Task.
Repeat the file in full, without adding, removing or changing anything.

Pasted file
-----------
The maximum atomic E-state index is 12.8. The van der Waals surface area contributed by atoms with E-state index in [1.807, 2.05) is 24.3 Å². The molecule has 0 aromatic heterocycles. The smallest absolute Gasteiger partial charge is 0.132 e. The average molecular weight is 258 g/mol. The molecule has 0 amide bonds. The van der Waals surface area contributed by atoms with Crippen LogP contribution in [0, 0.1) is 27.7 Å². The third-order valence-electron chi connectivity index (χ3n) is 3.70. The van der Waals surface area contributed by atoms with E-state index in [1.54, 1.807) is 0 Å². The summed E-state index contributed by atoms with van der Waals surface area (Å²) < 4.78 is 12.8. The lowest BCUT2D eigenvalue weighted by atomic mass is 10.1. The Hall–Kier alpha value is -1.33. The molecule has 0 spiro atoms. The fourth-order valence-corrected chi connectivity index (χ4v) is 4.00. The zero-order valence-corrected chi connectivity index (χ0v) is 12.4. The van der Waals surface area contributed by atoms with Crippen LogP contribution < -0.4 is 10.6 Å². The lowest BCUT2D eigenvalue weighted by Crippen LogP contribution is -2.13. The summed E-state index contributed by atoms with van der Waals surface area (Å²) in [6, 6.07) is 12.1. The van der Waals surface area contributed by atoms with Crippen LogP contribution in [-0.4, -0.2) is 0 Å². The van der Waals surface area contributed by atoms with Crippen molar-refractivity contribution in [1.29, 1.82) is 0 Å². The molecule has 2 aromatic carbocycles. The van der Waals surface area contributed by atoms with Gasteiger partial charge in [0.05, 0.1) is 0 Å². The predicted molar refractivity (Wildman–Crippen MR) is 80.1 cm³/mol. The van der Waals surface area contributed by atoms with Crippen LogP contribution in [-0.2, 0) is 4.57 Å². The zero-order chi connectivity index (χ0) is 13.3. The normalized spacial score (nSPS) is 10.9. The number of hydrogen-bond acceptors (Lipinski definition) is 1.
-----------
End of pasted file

The maximum atomic E-state index is 12.8. The van der Waals surface area contributed by atoms with E-state index in [1.807, 2.05) is 24.3 Å². The molecule has 0 aromatic heterocycles. The smallest absolute Gasteiger partial charge is 0.132 e. The average molecular weight is 258 g/mol. The molecule has 0 amide bonds. The van der Waals surface area contributed by atoms with Crippen LogP contribution in [0, 0.1) is 27.7 Å². The third-order valence-electron chi connectivity index (χ3n) is 3.70. The van der Waals surface area contributed by atoms with E-state index in [1.54, 1.807) is 0 Å². The summed E-state index contributed by atoms with van der Waals surface area (Å²) < 4.78 is 12.8. The lowest BCUT2D eigenvalue weighted by atomic mass is 10.1. The Hall–Kier alpha value is -1.33. The molecule has 0 spiro atoms. The fourth-order valence-corrected chi connectivity index (χ4v) is 4.00. The zero-order valence-corrected chi connectivity index (χ0v) is 12.4. The van der Waals surface area contributed by atoms with Crippen LogP contribution < -0.4 is 10.6 Å². The lowest BCUT2D eigenvalue weighted by Crippen LogP contribution is -2.13. The summed E-state index contributed by atoms with van der Waals surface area (Å²) in [6, 6.07) is 12.1. The van der Waals surface area contributed by atoms with Crippen LogP contribution in [-0.4, -0.2) is 0 Å². The van der Waals surface area contributed by atoms with Crippen molar-refractivity contribution in [1.29, 1.82) is 0 Å². The molecule has 2 aromatic carbocycles. The van der Waals surface area contributed by atoms with Gasteiger partial charge in [0.05, 0.1) is 0 Å². The predicted molar refractivity (Wildman–Crippen MR) is 80.1 cm³/mol. The van der Waals surface area contributed by atoms with Crippen LogP contribution in [-0.2, 0) is 4.57 Å². The zero-order chi connectivity index (χ0) is 13.3. The normalized spacial score (nSPS) is 10.9. The number of hydrogen-bond acceptors (Lipinski definition) is 1.